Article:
This is part 4 of a 5 part series on the basics of electronic music production. Start by reading part 1 if you just got here.

Now that are set-up is complete with all the hardware, software and reading materials we need it’s time to get the visions in our heads onto the screen. After learning the basics in our Apple training and Power series books all of our creativity and ingenuity takes over to create our own signature sounds for our musical style.

I swear by using several different sources of sounds to create my own songs, even genre specific songs will have my own fingerprint in them by starting to favor specific effects, instruments and specific processes, which all come from experience and time spent with our studio. Don’t be afraid to experiment with different effects and processes, it could lead to a hot new sound for your songs.

I recommend to start with GarageBand then Logic Pro. Using the apple loops, you are able to construct a basic song within minutes. You’re more likely to continue doing something if you’re seeing results happen in a timely manner, GarageBand plays on this psychology well and it will prepare you for the more complex workflow of Logic Pro.

Working with Logic Pro and Reason is to get you started on the idea of starting a song in one D.A.W and moving it into another to finish it,then you are able to exploit the best aspects of all your software in one musical composition. Each D.A.W is more than capable of handling an entire anthology of material, the idea is that it adds the amount of options for sounds,samples and instruments to a single song.

There are some general techniques we can use in these D.A.W.S to spark inspiration by going through the recommended reading material I suggested in part 3. the guides will teach you several different methods on how to navigate the software for your needs.

These programs are very powerful tools and it’s extremely important that we know how to use them to take full advantage of the software’s potential. An example of what you would learn in one of these guides is when working with midi instrument loops on Logic you can take a basic piano loop and reassign it to a an electric guitar to create the same midi pattern in a completely different sound style, sometimes a move like that can sound really bad and out of place, other times these actions create some really inspiring pieces of music and it may be the spark you need to get a song going.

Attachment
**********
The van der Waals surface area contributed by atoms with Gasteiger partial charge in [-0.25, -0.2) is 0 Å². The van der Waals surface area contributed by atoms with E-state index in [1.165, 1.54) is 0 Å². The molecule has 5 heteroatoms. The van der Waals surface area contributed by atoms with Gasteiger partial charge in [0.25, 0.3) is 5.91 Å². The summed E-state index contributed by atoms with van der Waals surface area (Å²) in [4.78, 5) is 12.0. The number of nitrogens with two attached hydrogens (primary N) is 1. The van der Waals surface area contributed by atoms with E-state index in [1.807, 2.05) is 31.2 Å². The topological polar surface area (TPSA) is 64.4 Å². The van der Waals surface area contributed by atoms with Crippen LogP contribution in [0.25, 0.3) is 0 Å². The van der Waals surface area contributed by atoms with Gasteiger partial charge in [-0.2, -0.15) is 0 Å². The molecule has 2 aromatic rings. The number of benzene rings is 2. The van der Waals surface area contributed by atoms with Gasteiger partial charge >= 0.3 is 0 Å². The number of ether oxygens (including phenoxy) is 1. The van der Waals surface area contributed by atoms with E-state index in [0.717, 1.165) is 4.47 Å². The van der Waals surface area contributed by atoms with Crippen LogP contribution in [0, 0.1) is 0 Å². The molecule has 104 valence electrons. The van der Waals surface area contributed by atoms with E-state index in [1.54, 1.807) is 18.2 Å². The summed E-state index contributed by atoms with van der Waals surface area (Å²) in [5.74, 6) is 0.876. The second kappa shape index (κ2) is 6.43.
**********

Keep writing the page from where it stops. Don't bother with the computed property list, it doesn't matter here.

Try taking a midi piano section and assigning it to a house drum kit , sometimes you can create some cool intricate grooves quickly by simply reassigning random preset instrument loops to different drum kits. Going through each exercise will enhance your knowledge, build confidence and unlock your creativity to allow you to plan a strategic system for creating your music.

So by having these comprehensive guides, a couple different D.A.W.S, an audio interface, a midi keyboard your home studio becomes an electronic orchestra filled with a vast array of colorful instruments and sounds that blend into danceable grooves or a mind expanding pieces of audible art.

For live performance there is no other software that gets the job done better than Ableton Live. Ableton Live is a D.A.W like Reason and Logic so you can use it with your workflow when you’re producing your songs, but this software really shines as an instrument for playing a live set of electronic music.

After recording 30-45 minutes of your own music you will be ready to start constructing a live DJ set made up of all original material. Ableton Live 8 Power is the resource for this power live performance software.

Next, DIY Electronic Music Production Basics: Part 5

Guest Post: Rick Lloyd is a Musician/Producer with 8 years of experience writing, performing, recording  and producing with a variety of musicians focused in Electronic and Indie Rock music. Rick is currently getting ready to launch Ghost Print Media, an in depth media blog website focused as a reference guide and networking site for the D.I.Y artist, as well as reviews of media services, software, and equipment used to create our media. Follow him  on Twitter @GhostPrintMedia

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